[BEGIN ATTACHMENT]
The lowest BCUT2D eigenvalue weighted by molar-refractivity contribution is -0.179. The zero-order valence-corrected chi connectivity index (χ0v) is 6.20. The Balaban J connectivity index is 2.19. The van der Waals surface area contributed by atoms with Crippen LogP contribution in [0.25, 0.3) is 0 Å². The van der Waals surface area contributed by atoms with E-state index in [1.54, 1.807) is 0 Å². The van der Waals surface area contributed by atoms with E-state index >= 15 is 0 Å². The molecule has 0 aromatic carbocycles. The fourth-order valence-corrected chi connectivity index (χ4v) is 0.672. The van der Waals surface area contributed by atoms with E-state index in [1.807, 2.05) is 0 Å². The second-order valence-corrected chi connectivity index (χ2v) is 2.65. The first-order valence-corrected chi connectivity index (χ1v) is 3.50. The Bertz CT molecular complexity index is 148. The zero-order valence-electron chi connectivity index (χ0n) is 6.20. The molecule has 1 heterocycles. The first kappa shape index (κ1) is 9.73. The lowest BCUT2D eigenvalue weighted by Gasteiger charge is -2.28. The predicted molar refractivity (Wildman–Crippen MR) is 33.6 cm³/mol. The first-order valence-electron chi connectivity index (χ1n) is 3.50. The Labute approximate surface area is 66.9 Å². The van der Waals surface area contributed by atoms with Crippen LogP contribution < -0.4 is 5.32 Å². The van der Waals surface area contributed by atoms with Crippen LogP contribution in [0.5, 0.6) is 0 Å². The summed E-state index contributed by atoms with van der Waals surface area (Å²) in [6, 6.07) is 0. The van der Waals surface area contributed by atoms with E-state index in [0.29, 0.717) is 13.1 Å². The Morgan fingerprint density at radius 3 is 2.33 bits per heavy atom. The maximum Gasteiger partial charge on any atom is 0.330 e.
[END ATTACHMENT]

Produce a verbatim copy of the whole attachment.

The lowest BCUT2D eigenvalue weighted by molar-refractivity contribution is -0.179. The zero-order valence-corrected chi connectivity index (χ0v) is 6.20. The Balaban J connectivity index is 2.19. The van der Waals surface area contributed by atoms with Crippen LogP contribution in [0.25, 0.3) is 0 Å². The van der Waals surface area contributed by atoms with E-state index in [1.54, 1.807) is 0 Å². The van der Waals surface area contributed by atoms with E-state index >= 15 is 0 Å². The molecule has 0 aromatic carbocycles. The fourth-order valence-corrected chi connectivity index (χ4v) is 0.672. The van der Waals surface area contributed by atoms with E-state index in [1.807, 2.05) is 0 Å². The second-order valence-corrected chi connectivity index (χ2v) is 2.65. The first-order valence-corrected chi connectivity index (χ1v) is 3.50. The Bertz CT molecular complexity index is 148. The zero-order valence-electron chi connectivity index (χ0n) is 6.20. The molecule has 1 heterocycles. The first kappa shape index (κ1) is 9.73. The lowest BCUT2D eigenvalue weighted by Gasteiger charge is -2.28. The predicted molar refractivity (Wildman–Crippen MR) is 33.6 cm³/mol. The first-order valence-electron chi connectivity index (χ1n) is 3.50. The Labute approximate surface area is 66.9 Å². The van der Waals surface area contributed by atoms with Crippen LogP contribution < -0.4 is 5.32 Å². The van der Waals surface area contributed by atoms with Crippen LogP contribution in [0.5, 0.6) is 0 Å². The summed E-state index contributed by atoms with van der Waals surface area (Å²) in [6, 6.07) is 0. The van der Waals surface area contributed by atoms with E-state index in [0.29, 0.717) is 13.1 Å². The Morgan fingerprint density at radius 3 is 2.33 bits per heavy atom. The maximum Gasteiger partial charge on any atom is 0.330 e.